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Jason Cole
Yahoo Sports

Former New York Giants quarterback Phil Simms sat down at a pre-game meeting at the team's hotel one Sunday morning when he was still playing. Nearby was teammate and future Pro Football Hall of Fame linebacker Lawrence Taylor, who was carving out his career as one of the greatest defensive players in the history of the game.

And also as one of the NFL's most off-the-wall players.

"Hey Phil," Taylor called quietly to Simms. Simms looked over and Taylor flashed a silly grin. Then, from underneath a fur coat Taylor had draped over his shoulders, Taylor flashed his wrists.

They were in handcuffs.

"I just said, 'What the heck?'" Simms recalled.

Taylor had been cuffed the night before by a woman who went on to steal most of his belongings. It was one of the many crazy stories from Taylor's wild life, which also included drug abuse and a suspension from the league.

But what Taylor's career also included was two Super Bowl championships with the Giants. For all the insane things that he did while being coached by Bill Parcells, Taylor helped his team win.

Now with the Dallas Cowboys, Parcells is dealing with another high-maintenance player in wide receiver Terrell Owens. But where Taylor helped his team win, the 32-year-old Owens has spent a career being more sideshow than main event.

On Sunday, Owens returns to Philadelphia, a place he turned into a circus last year on his way to being cut in the offseason. All of that came only one year after Owens helped the Eagles reach Super Bowl XXXIX.

Owens is the ultimate test for NFL teams. He is both a phenomenal talent and a phenomenal distraction. Already during his time in Dallas, where the Cowboys signed him to a three-year, $25 million contract, Owens missed most of training camp with a questionable hamstring injur, has broken his hand, and created a stir last week with an adverse drug reaction that initially was reported as a suicide attempt.

"I was watching the coverage and I thought the president died," said former Pro Browl defensive end Rob Burnett, who spent much of his career with Cleveland and Baltimore and helped the Ravens to the Super Bowl title in 2000. "I swear I was watching it and thinking, ‘What happened to Bush?'"

To Burnett, guys like Owens are not worth the trouble.

"You just watch guys like that and you know that they're not pulling in the right direction with everybody else," Burnett said. "I mean, this game is really hard and if everybody isn't in it together, it's that much more difficult. Guys like that can rip apart your locker room because it's like, ‘What are we dealing with today?' Or, ‘What did he do now?'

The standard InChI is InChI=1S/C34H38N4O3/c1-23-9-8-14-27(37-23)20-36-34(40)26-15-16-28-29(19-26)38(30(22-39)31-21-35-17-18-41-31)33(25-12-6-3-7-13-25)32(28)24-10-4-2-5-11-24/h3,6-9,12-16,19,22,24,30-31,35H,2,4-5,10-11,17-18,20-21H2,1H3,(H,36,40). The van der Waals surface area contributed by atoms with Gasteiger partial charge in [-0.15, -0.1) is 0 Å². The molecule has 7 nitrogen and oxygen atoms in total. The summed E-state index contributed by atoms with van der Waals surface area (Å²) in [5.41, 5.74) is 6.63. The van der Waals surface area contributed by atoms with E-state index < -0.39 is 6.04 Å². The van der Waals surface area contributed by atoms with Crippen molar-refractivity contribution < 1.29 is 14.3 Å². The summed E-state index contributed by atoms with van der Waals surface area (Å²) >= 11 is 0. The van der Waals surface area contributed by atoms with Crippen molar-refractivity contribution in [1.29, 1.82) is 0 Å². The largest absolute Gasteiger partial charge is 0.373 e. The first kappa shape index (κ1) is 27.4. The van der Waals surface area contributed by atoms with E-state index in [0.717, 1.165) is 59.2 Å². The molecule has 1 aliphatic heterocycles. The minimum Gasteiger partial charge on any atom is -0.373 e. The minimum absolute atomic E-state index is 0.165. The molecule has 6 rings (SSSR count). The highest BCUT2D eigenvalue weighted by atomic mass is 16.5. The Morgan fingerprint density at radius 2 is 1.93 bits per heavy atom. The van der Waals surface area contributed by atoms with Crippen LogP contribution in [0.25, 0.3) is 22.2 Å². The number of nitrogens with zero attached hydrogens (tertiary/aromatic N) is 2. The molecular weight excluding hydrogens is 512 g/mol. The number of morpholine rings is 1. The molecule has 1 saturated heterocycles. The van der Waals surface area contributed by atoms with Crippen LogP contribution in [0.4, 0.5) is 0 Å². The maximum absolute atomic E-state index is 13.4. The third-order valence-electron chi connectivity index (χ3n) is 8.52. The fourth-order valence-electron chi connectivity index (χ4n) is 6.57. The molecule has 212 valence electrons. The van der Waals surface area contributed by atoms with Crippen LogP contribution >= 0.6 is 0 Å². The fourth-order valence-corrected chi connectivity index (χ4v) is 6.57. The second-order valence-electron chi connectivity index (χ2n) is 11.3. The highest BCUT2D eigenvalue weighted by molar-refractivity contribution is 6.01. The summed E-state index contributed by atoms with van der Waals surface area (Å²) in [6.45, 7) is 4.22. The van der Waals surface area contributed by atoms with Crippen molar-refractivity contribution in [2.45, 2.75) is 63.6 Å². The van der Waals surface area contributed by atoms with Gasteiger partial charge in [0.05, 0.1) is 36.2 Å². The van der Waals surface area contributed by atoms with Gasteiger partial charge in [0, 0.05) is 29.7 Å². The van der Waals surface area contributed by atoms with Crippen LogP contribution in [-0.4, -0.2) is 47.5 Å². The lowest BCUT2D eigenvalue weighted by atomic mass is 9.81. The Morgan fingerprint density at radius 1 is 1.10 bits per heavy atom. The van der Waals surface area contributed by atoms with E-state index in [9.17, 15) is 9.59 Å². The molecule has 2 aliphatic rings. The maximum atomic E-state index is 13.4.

"Some guys, they may be great players, but for whatever reason, they have to have the spotlight on them all the time. They have to do something to create attention for themselves."

Of course, Burnett and the Ravens survived perhaps the greatest distraction in NFL history on the way to their title. Linebacker Ray Lewis was on trial in the spring of 2000 for his role in the cover up of a double murder in Atlanta. The charges were dropped after he pleaded guilty to a misdemeanor in June, but the story generated headlines throughout the season … until the very end when Lewis was named Super Bowl MVP in Baltimore's victory over the Giants.

The key difference in that situation was that Lewis found escape in football. After the murder charges were dropped, he immersed himself in the game and his teammates rallied around him.

"Whatever we had to deal with week-to-week in that situation, we knew Ray was all about Sunday, about taking care of business on the field," Burnett said.

Said Baltimore general manager Ozzie Newsome: "I know Ray. I know his mother. I know the people who helped raise him. And I knew that was really a situation where he was in the wrong place at the wrong time."

Newsome, a Hall of Fame tight end, also knows about dealing with guys who have issues.

"Oh, I've got stories," said Newsome, who ironically entered the Hall of Fame in the same class with Taylor. "Look, I don't think we give enough credit to a lot of these guys for surviving through some very tough circumstances. Not only surviving, but succeeding … At the same time, you have to know that some guys who come out of these situations are going to have a tough time handling a structured environment. They're always going to drift toward that gray area because that's what they know and they're comfortable in."

To Newsome, the way to dealing with that is two-fold.

First, there have to be strict rules for players who have discipline problems.

"You can't allow them to drift. There have to be consequences," Newsome said.

Second, you can't have too many players like that.

"It kills your team if you have too many because you spend all your time worrying about what they're doing instead of focusing on what you have to accomplish as a team," Newsome said. "Basically, if you have more than four or five guys like that at any time, you're asking for trouble."

All of that said, there was a point where Newsome was willing to take Owens. In fact, Baltimore completed a trade with San Francisco to get Owens in 2004 before Owens ultimately demanded that he go to Philadelphia instead.

At this point, Newsome said he didn't wish to talk about Owens. But Ravens tight end Todd Heap flashed the look of a man who had just dodged a falling piano when asked about Owens and the fact they could have been teammates.

"I really believe that things happen for a reason," Heap said. "At the time, when he didn't want to come here, we were all a little upset, but I kept thinking this happened for a reason.

"Then you see what happened last year and you think, ‘Man, that could have been us.' I know (the Eagles) had success with him the year before, but some stuff just isn't worth it."